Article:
by Joan Clair
[dropcap]U[/dropcap]nsheltered humans and homeless animals are both considered expendable in a society that seems to have room for neither. All too often, they share the same grim fate.
Millions of unwanted animals are abandoned, confined in shelters and euthanized, and millions of cast-off human beings are consigned to the oblivion of poverty where they are persecuted and arrested for being without a home.
When they’re abandoned to live on the streets, both homeless humans and homeless animals endure deprivation, hunger, danger, loneliness, exposure to the elements, hostile mistreatment, incarceration and greatly shortened life-spans.
The word “guardian” has been substituted in recent years for the word “owner” for those who care for an animal companion. In spite of this, animals are still considered the property of their human companions. If an animal is a mix or a mutt, as opposed to a pure breed, its value amounts to little more than the adoption fee. The exceptions to this are purebred animals such as corgis and borzois for whom there are special rescue groups should one be lost. One does not usually hear about purebred dogs being euthanized when unclaimed in a shelter.
Homeless humans are not valued highly in our society either. Because they are not “productive,” or do not have assets or a bank account, they are considered worthless by those who measure human worth in terms of money and status.
The root of the word “indigent” is “to need.” Yet a person who may be lacking or “in need” in one area (such as money, food, housing) may be plentifully endowed in another (love, loyalty, sharing). This is especially true on the part of a homeless human who is a guardian of a pet.
According to Rebecca Katz, the director of Animal Care and Control in San Francisco and one of the organizers of WOOF (a clever acronym for Wonderful Opportunities for Occupants and Fidos), many of the animals that are looked after by homeless animal guardians are among the happiest of animals. The love and devotion of a homeless person who is an animal guardian can surpass that of a guardian who is housed and financially secure.
In a society lacking in compassion for homeless people and homeless animals alike, it is remarkable to see the reciprocal acts of kindness and love shared between unsheltered people and unwanted animals.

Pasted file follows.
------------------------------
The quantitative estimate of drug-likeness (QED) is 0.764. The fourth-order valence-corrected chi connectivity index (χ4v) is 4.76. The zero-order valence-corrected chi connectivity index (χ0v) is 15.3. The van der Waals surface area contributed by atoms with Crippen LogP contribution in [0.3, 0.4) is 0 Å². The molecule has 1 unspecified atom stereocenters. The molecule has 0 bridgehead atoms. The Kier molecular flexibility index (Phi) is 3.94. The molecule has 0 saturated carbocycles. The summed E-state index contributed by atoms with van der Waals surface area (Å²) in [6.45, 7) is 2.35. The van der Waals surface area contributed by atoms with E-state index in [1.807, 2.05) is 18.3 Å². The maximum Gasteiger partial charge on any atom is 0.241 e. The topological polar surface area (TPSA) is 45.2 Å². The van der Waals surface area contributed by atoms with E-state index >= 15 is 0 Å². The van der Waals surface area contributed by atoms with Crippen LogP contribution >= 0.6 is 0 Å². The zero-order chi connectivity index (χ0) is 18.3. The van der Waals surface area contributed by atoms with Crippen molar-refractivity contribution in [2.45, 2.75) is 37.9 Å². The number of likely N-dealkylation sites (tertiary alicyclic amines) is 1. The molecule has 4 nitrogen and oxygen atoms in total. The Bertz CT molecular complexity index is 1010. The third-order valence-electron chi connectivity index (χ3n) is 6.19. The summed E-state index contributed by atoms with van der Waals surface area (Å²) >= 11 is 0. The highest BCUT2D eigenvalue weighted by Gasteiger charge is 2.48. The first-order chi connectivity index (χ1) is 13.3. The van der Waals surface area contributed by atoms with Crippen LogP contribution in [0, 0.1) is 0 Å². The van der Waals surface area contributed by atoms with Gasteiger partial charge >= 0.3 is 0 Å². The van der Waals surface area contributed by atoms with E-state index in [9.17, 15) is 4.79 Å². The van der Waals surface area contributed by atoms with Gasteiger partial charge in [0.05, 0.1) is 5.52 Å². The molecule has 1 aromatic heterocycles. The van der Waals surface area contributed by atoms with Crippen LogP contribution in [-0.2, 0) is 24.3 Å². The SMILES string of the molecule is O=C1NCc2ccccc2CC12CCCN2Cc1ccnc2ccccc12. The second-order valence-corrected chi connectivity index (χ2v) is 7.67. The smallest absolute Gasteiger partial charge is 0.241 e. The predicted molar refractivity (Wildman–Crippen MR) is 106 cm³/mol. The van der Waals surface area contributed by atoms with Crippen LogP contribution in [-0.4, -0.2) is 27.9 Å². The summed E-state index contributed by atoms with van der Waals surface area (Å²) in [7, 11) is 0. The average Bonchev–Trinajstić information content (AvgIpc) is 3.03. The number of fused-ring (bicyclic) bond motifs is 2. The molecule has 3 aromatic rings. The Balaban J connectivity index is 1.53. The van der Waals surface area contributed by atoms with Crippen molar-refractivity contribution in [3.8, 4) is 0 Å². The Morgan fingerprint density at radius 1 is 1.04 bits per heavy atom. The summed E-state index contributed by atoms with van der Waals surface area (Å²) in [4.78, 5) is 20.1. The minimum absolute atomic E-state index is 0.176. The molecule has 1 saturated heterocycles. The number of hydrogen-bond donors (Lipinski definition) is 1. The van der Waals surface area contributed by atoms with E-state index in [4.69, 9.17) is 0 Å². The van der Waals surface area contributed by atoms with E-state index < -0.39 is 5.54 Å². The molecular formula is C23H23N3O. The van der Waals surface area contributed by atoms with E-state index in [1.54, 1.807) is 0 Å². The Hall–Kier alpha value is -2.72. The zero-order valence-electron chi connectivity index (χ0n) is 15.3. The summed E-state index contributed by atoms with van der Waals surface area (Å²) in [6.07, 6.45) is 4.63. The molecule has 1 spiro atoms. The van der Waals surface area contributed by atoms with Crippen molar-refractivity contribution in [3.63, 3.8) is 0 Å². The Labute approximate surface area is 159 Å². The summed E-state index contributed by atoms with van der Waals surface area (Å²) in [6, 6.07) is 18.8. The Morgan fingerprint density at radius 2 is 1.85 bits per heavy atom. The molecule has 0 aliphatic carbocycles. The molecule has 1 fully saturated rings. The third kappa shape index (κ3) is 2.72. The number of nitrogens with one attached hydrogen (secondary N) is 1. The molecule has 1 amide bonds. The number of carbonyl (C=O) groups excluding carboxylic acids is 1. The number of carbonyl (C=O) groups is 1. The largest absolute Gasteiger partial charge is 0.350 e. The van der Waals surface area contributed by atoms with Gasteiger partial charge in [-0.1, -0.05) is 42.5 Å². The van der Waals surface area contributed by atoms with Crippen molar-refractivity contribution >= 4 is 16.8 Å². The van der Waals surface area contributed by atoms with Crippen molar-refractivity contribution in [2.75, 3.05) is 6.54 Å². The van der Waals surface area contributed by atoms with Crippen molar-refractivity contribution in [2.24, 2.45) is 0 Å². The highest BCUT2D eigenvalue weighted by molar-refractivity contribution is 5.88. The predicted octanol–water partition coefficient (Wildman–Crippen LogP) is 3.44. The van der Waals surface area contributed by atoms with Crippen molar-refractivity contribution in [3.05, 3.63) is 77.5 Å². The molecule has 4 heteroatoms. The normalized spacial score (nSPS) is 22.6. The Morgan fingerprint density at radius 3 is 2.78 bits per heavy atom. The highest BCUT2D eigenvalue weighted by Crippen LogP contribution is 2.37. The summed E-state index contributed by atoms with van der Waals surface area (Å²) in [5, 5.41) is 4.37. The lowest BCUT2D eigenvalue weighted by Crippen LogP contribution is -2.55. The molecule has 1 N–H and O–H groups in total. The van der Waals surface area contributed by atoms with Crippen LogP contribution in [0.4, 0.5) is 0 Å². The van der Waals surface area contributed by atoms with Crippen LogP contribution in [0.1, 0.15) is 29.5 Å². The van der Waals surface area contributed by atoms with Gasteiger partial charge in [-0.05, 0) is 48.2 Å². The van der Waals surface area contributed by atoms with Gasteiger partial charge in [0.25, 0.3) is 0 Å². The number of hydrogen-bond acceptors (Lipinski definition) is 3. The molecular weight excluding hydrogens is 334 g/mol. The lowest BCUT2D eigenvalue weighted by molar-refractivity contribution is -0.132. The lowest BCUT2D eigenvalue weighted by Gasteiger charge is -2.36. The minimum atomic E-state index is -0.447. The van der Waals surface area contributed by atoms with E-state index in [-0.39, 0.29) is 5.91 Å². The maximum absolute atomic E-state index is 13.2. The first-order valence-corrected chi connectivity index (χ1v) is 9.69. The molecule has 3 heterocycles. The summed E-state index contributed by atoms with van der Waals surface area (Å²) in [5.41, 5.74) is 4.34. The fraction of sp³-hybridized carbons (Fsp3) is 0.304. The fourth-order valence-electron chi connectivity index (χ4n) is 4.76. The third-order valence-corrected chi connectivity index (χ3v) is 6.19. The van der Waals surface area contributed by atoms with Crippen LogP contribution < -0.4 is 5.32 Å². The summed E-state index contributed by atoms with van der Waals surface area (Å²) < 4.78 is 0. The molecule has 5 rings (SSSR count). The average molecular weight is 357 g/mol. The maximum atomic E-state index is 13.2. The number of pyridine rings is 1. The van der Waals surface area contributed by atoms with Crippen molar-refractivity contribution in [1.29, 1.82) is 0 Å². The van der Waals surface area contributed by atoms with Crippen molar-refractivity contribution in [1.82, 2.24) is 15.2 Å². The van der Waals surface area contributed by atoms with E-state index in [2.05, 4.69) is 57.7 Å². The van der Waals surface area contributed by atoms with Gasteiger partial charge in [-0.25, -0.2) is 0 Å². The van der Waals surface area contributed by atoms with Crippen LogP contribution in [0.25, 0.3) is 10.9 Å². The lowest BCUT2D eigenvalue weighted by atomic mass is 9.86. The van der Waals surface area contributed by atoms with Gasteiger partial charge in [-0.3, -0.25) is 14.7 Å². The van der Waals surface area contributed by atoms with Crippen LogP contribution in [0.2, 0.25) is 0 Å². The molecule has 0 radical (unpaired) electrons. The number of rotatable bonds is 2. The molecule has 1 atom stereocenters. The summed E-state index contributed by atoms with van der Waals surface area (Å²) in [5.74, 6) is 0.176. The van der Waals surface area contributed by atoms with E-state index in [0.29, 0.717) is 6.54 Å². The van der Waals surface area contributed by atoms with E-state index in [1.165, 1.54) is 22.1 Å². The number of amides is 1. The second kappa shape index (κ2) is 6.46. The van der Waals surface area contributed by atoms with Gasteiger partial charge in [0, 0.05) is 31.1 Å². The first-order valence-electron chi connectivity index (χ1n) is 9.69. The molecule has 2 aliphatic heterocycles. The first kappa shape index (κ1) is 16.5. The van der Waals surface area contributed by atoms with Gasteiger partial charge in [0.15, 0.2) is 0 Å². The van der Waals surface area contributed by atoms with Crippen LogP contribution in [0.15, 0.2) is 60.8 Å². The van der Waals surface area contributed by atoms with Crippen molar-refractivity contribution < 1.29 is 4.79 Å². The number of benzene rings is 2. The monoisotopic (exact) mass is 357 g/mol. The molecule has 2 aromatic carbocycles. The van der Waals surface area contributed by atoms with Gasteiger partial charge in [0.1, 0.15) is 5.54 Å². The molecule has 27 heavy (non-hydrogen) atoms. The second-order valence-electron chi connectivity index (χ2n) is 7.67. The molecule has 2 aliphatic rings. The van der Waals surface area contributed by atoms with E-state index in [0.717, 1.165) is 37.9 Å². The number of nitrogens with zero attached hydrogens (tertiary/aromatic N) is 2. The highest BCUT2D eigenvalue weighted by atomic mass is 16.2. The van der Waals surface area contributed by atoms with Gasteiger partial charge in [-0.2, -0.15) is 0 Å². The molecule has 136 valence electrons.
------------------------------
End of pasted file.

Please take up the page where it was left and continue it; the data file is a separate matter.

A homeless person may spend much more time with his or her pet. Many homeless persons refuse to go into emergency shelters if their pets cannot go with them — sacrificing their own well-being and safety for the animal they have come to love. Many animal guardians who are homeless treat their pets better than they treat themselves, even feeding their pets first.
According to Katz, some homeless people refused the care offered by the Community Clinic Consortium in San Francisco until a new program named “SOS” was formed that offered care to their animal companions as well.
Steve Sapontzis, a cofounder of Second Chance Rescue, located in Fort Bragg in Mendocino County, works on behalf of animal guardians who are low-income or homeless. He and his wife, Jeanne Gocker, also a founder, are in the forefront of a growing movement.
Sapontzis said he once knew a man who turned his dog in to a shelter because, as the man explained, “we’re going on vacation — we’ll pick up another dog when we come back.” Sapontzis and Gocker contrast this attitude with that of homeless people who will do everything they can to keep a pet with them. Many homeless people are less likely to give up an animal, or abandon it to the grim fate of a “shelter,” than are well-to-do people.
Sapontzis has seen low-income, disabled people give their “meals on wheels” to their dogs and cats. Gocker said that their pet often gives them the will to continue living and to refrain from drugs. Their pet is their family and their best friend, she explained.
However, very few shelters allow homeless animal guardians to keep pets with them, with exceptions made only for officially designated service animals.
WOOF, a pilot program which recently ended in San Francisco, placed dogs considered unadoptable because of behavioral problems with formerly homeless persons who were now housed. The foster-care animal guardians were taught how to socialize the dogs and given a stipend for their work. WOOF was considered a job-training program by Community Housing Partnership, which provided the housing where the animal guardians live.
WOOF grew out of discussions between Rebecca Katz, San Francisco homelessness official Bevan Dufty, and representatives from Community Housing Partnership, among others.
Laurie Bernstein, the director of social enterprise at Community Housing Partnership, said WOOF was created to gather insights about how to structure such a program and have it included in other supportive housing programs.